South Carolina Drug Use Trends
South Carolina is home to 4,832,482 residents (2014 census) and is the twenty-forth most populous of the fifty states. The state's economy is based on agriculture and industry. Leading agricultural outputs include: poultry, tobacco, and cattle while leading industrial outputs include: chemical products, textile goods and paper products. Due to the state's location, South Carolina plays a critical role in the shipment and distribution of narcotics and other illicit substances across the southeast. A number of criminal groups and gangs monopolize the illegal drug market in the state.
Prescription Drug Addiction
The increasing prescription drug threat in South Carolina is a cause for concern. Criminal groups utilize the state's major highways to transport prescription medications and illicit drugs throughout South Carolina and across state lines. Residents abuse a variety of prescription drugs including OxyContin, Hydrocodone, Methadone and Xanax. These prescription drugs are obtained through a number of different sources including: doctor shopping, pharmaceutical theft, internet sales, personal theft from friends and family, abusing a legitimate prescription and purchasing the medication through street level drug dealers. The state also has a problem with pain management clinics. These clinics prescribe prescription pain medication to individuals without taking into consideration their medical history or if they have a history of substance abuse.
During 2012, South Carolina drug rehab programs enrolled 2,282 individuals for prescription drug addiction treatment. This group made up 11.5% of all South Carolina drug rehab enrollments that year. 53.5% of the individuals enrolling in South Carolina drug rehabs for prescription drug addiction were female and 46.5% were male. The largest age group to receive prescription drug addiction treatment in South Carolina during 2012 was between the ages of 26-30 years old.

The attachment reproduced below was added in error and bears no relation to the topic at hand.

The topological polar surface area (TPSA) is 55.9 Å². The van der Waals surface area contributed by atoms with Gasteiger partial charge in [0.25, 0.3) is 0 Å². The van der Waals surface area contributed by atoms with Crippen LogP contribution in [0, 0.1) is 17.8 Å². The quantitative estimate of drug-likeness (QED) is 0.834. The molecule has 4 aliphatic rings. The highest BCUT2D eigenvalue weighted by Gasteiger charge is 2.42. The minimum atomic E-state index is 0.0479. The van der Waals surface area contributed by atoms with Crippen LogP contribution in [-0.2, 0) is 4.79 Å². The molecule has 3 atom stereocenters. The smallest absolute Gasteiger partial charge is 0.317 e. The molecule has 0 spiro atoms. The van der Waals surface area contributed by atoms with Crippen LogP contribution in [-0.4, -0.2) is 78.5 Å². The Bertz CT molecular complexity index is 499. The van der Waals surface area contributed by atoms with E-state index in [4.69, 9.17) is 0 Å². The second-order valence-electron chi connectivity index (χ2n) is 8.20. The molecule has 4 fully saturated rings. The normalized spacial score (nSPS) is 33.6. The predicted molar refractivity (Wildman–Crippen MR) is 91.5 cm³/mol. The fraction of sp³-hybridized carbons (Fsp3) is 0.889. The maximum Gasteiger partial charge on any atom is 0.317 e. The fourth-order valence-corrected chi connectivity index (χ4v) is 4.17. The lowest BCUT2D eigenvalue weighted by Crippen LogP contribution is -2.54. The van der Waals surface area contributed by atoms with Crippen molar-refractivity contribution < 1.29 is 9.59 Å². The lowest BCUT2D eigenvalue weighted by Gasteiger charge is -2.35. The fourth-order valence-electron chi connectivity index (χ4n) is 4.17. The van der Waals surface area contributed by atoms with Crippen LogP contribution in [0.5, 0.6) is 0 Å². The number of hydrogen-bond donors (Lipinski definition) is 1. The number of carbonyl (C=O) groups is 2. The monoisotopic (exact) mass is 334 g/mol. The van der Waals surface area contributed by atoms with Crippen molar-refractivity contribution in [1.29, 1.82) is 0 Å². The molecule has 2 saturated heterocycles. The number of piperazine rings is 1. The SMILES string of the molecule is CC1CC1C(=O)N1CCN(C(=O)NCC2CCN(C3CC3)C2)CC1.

In 2008, the state launched the South Carolina Prescription Monitoring Program. The purpose of this program is to collect data on all Schedule II-IV controlled substances dispensed in the state. The South Carolina Prescription Monitoring Program's intention is to: "improve the state's ability to identify and stop diversion of prescription drugs in an efficient and cost effective manner that will not impede the appropriate medical use of legal controlled substances."
Marijuana addiction was the leading reason for South Carolina drug rehab enrollments during 2012. The majority of the marijuana in South Carolina originates in Mexico and is smuggled into the state through southern states like Florida and Texas. Canadian marijuana is also found in South Carolina brought into the state from Colorado and Illinois. Locally grown marijuana is seen in South Carolina. With the state's adequate precipitation, South Carolina has a number of illegal operations domestically cultivating cannabis.
- During 2012, an estimated 88% of all marijuana possession arrests (as opposed to arrests for manufacturing or sales of marijuana) made up all marijuana-related arrests in South Carolina.
- In 2007, an estimated 58% of all drug arrests in South Carolina were for marijuana.
- During 2010, marijuana was the most commonly mentioned substance of addiction among South Carolina drug rehab enrollments.
- In 2011, 44% of South Carolina high school students had used marijuana at least once in their lifetime.
- Criminal organizations utilize various vehicles, tractor-trailers, commercial airlines, buses, trains and parcel services to transport marijuana into South Carolina. Key locations along shipment routes include Charleston, Florence and Myrtle Beach.
- During 2012, an estimated 5,759 individuals enrolled in South Carolina drug rehab programs for marijuana addiction. This made up 28.9% of all South Carolina drug rehab enrollments during that year.
South Carolina Drug Rehab
Recovery from drug addiction often involves enrolling in a South Carolina drug rehab program. The state has a number of highly effective and successful drug rehab program for residents looking to overcome their drug and alcohol addiction problem. The range of treatment options for addiction recovery in South Carolina includes everything from inpatient drug rehab centers to support groups. The right type of program is dependent on the individual's addiction history, their willingness to get treatment and their ability to commit to an intensive drug rehab program. When at all possible, inpatient residential drug rehab programs are the best option for overcoming alcoholism and drug addiction. These intensive types of rehabilitation programs provide:
- a safe atmosphere during recovery